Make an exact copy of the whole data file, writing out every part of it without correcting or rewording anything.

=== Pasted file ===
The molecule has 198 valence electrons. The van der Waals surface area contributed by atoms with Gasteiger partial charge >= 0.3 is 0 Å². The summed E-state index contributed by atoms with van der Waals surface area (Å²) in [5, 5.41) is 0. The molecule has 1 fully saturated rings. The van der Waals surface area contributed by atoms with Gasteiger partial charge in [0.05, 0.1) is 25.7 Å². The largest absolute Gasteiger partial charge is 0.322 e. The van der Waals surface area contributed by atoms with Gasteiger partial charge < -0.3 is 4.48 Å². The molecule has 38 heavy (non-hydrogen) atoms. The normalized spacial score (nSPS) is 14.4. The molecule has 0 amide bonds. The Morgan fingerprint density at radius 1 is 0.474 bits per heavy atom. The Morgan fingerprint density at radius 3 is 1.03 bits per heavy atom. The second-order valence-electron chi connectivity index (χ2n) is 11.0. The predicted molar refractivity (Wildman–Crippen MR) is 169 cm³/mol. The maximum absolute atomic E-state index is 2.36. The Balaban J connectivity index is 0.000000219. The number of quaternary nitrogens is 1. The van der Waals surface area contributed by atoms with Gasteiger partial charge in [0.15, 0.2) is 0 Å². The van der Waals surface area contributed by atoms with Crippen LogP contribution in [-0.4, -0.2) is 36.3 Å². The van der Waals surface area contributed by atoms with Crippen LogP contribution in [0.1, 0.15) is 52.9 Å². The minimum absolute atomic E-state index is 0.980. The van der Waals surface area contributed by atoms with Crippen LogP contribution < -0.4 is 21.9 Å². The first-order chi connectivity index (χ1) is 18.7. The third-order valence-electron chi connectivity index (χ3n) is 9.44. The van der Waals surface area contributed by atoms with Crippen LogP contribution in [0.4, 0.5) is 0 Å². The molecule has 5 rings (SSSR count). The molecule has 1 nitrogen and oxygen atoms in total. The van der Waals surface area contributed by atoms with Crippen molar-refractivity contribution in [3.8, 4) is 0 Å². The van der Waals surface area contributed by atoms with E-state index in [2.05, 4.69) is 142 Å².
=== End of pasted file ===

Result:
The molecule has 198 valence electrons. The van der Waals surface area contributed by atoms with Gasteiger partial charge >= 0.3 is 0 Å². The summed E-state index contributed by atoms with van der Waals surface area (Å²) in [5, 5.41) is 0. The molecule has 1 fully saturated rings. The van der Waals surface area contributed by atoms with Gasteiger partial charge in [0.05, 0.1) is 25.7 Å². The largest absolute Gasteiger partial charge is 0.322 e. The van der Waals surface area contributed by atoms with Gasteiger partial charge < -0.3 is 4.48 Å². The molecule has 38 heavy (non-hydrogen) atoms. The normalized spacial score (nSPS) is 14.4. The molecule has 0 amide bonds. The Morgan fingerprint density at radius 1 is 0.474 bits per heavy atom. The Morgan fingerprint density at radius 3 is 1.03 bits per heavy atom. The second-order valence-electron chi connectivity index (χ2n) is 11.0. The predicted molar refractivity (Wildman–Crippen MR) is 169 cm³/mol. The maximum absolute atomic E-state index is 2.36. The Balaban J connectivity index is 0.000000219. The number of quaternary nitrogens is 1. The van der Waals surface area contributed by atoms with Gasteiger partial charge in [0.15, 0.2) is 0 Å². The van der Waals surface area contributed by atoms with Crippen LogP contribution in [-0.4, -0.2) is 36.3 Å². The van der Waals surface area contributed by atoms with Crippen LogP contribution in [0.1, 0.15) is 52.9 Å². The minimum absolute atomic E-state index is 0.980. The van der Waals surface area contributed by atoms with Crippen LogP contribution < -0.4 is 21.9 Å². The first-order chi connectivity index (χ1) is 18.7. The third-order valence-electron chi connectivity index (χ3n) is 9.44. The van der Waals surface area contributed by atoms with Crippen LogP contribution in [0.4, 0.5) is 0 Å². The molecule has 5 rings (SSSR count). The molecule has 1 nitrogen and oxygen atoms in total. The van der Waals surface area contributed by atoms with Crippen molar-refractivity contribution in [3.8, 4) is 0 Å². The van der Waals surface area contributed by atoms with E-state index in [2.05, 4.69) is 142 Å².